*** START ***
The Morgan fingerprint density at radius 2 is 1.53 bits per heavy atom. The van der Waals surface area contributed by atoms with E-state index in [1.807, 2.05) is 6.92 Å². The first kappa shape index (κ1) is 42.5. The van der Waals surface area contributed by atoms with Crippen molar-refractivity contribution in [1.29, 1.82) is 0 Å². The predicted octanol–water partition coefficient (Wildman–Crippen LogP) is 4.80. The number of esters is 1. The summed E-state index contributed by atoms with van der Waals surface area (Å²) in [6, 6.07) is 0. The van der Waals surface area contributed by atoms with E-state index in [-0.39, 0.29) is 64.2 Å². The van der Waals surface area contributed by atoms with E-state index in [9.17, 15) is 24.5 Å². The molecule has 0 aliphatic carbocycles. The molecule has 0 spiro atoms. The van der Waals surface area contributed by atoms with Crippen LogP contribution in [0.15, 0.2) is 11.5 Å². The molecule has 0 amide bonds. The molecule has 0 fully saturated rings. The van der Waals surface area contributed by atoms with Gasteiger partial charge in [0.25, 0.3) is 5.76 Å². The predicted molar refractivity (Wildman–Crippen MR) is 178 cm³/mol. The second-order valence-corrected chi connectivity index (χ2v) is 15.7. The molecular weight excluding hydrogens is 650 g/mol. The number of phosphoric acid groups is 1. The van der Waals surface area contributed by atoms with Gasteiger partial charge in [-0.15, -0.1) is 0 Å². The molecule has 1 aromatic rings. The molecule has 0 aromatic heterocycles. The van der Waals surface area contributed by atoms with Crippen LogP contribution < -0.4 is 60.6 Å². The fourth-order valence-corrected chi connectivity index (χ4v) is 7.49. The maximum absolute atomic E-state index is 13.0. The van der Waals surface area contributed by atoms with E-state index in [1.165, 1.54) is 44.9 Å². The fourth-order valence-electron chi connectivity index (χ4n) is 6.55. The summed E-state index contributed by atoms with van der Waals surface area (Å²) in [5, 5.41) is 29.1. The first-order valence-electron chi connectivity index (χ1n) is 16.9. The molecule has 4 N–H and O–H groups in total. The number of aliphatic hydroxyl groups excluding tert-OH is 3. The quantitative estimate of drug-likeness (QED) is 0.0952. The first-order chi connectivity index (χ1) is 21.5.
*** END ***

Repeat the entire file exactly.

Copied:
The Morgan fingerprint density at radius 2 is 1.53 bits per heavy atom. The van der Waals surface area contributed by atoms with E-state index in [1.807, 2.05) is 6.92 Å². The first kappa shape index (κ1) is 42.5. The van der Waals surface area contributed by atoms with Crippen molar-refractivity contribution in [1.29, 1.82) is 0 Å². The predicted octanol–water partition coefficient (Wildman–Crippen LogP) is 4.80. The number of esters is 1. The summed E-state index contributed by atoms with van der Waals surface area (Å²) in [6, 6.07) is 0. The van der Waals surface area contributed by atoms with E-state index in [-0.39, 0.29) is 64.2 Å². The van der Waals surface area contributed by atoms with E-state index in [9.17, 15) is 24.5 Å². The molecule has 0 aliphatic carbocycles. The molecule has 0 spiro atoms. The van der Waals surface area contributed by atoms with Crippen LogP contribution in [0.15, 0.2) is 11.5 Å². The molecule has 0 amide bonds. The molecule has 0 fully saturated rings. The van der Waals surface area contributed by atoms with Gasteiger partial charge in [0.25, 0.3) is 5.76 Å². The predicted molar refractivity (Wildman–Crippen MR) is 178 cm³/mol. The second-order valence-corrected chi connectivity index (χ2v) is 15.7. The molecular weight excluding hydrogens is 650 g/mol. The number of phosphoric acid groups is 1. The van der Waals surface area contributed by atoms with Gasteiger partial charge in [-0.15, -0.1) is 0 Å². The molecule has 1 aromatic rings. The molecule has 0 aromatic heterocycles. The van der Waals surface area contributed by atoms with Crippen LogP contribution < -0.4 is 60.6 Å². The fourth-order valence-corrected chi connectivity index (χ4v) is 7.49. The maximum absolute atomic E-state index is 13.0. The van der Waals surface area contributed by atoms with E-state index in [1.165, 1.54) is 44.9 Å². The fourth-order valence-electron chi connectivity index (χ4n) is 6.55. The summed E-state index contributed by atoms with van der Waals surface area (Å²) in [5, 5.41) is 29.1. The first-order valence-electron chi connectivity index (χ1n) is 16.9. The molecule has 4 N–H and O–H groups in total. The number of aliphatic hydroxyl groups excluding tert-OH is 3. The quantitative estimate of drug-likeness (QED) is 0.0952. The first-order chi connectivity index (χ1) is 21.5.